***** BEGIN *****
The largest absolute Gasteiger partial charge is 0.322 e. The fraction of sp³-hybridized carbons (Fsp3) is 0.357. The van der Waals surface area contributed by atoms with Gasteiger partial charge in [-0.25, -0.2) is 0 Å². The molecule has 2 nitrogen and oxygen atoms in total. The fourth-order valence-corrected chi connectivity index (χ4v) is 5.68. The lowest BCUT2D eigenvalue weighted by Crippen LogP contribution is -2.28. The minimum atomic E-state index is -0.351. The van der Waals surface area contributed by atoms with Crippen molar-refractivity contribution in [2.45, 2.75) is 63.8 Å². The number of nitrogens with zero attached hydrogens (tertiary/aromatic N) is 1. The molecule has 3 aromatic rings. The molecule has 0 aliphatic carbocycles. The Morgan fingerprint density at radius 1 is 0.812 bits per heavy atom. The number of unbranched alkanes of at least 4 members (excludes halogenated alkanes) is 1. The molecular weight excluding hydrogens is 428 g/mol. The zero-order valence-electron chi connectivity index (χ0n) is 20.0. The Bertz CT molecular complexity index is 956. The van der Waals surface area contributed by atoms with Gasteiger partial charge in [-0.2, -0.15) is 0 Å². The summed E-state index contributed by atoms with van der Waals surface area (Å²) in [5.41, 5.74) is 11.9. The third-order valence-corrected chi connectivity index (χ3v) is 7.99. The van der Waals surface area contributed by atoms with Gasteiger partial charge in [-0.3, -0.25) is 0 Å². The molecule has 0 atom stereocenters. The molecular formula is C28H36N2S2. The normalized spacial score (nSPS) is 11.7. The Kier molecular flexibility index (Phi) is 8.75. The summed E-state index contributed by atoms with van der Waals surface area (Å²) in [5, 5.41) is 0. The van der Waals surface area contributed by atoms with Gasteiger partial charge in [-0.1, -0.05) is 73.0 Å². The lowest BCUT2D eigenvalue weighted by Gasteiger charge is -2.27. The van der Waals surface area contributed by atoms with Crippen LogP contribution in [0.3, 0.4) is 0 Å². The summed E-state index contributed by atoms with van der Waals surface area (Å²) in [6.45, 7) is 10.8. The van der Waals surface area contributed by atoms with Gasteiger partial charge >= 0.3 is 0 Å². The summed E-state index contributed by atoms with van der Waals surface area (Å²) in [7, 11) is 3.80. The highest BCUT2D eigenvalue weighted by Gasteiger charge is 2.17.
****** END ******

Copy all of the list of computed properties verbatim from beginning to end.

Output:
The largest absolute Gasteiger partial charge is 0.322 e. The fraction of sp³-hybridized carbons (Fsp3) is 0.357. The van der Waals surface area contributed by atoms with Gasteiger partial charge in [-0.25, -0.2) is 0 Å². The molecule has 2 nitrogen and oxygen atoms in total. The fourth-order valence-corrected chi connectivity index (χ4v) is 5.68. The lowest BCUT2D eigenvalue weighted by Crippen LogP contribution is -2.28. The minimum atomic E-state index is -0.351. The van der Waals surface area contributed by atoms with Crippen molar-refractivity contribution in [2.45, 2.75) is 63.8 Å². The number of nitrogens with zero attached hydrogens (tertiary/aromatic N) is 1. The molecule has 3 aromatic rings. The molecule has 0 aliphatic carbocycles. The Morgan fingerprint density at radius 1 is 0.812 bits per heavy atom. The number of unbranched alkanes of at least 4 members (excludes halogenated alkanes) is 1. The molecular weight excluding hydrogens is 428 g/mol. The zero-order valence-electron chi connectivity index (χ0n) is 20.0. The Bertz CT molecular complexity index is 956. The van der Waals surface area contributed by atoms with Gasteiger partial charge in [-0.2, -0.15) is 0 Å². The summed E-state index contributed by atoms with van der Waals surface area (Å²) in [5.41, 5.74) is 11.9. The third-order valence-corrected chi connectivity index (χ3v) is 7.99. The van der Waals surface area contributed by atoms with Gasteiger partial charge in [-0.3, -0.25) is 0 Å². The molecule has 0 atom stereocenters. The molecular formula is C28H36N2S2. The normalized spacial score (nSPS) is 11.7. The Kier molecular flexibility index (Phi) is 8.75. The summed E-state index contributed by atoms with van der Waals surface area (Å²) in [5, 5.41) is 0. The van der Waals surface area contributed by atoms with Gasteiger partial charge in [-0.1, -0.05) is 73.0 Å². The lowest BCUT2D eigenvalue weighted by Gasteiger charge is -2.27. The van der Waals surface area contributed by atoms with Crippen LogP contribution in [0.3, 0.4) is 0 Å². The summed E-state index contributed by atoms with van der Waals surface area (Å²) in [6.45, 7) is 10.8. The van der Waals surface area contributed by atoms with Gasteiger partial charge >= 0.3 is 0 Å². The summed E-state index contributed by atoms with van der Waals surface area (Å²) in [7, 11) is 3.80. The highest BCUT2D eigenvalue weighted by Gasteiger charge is 2.17.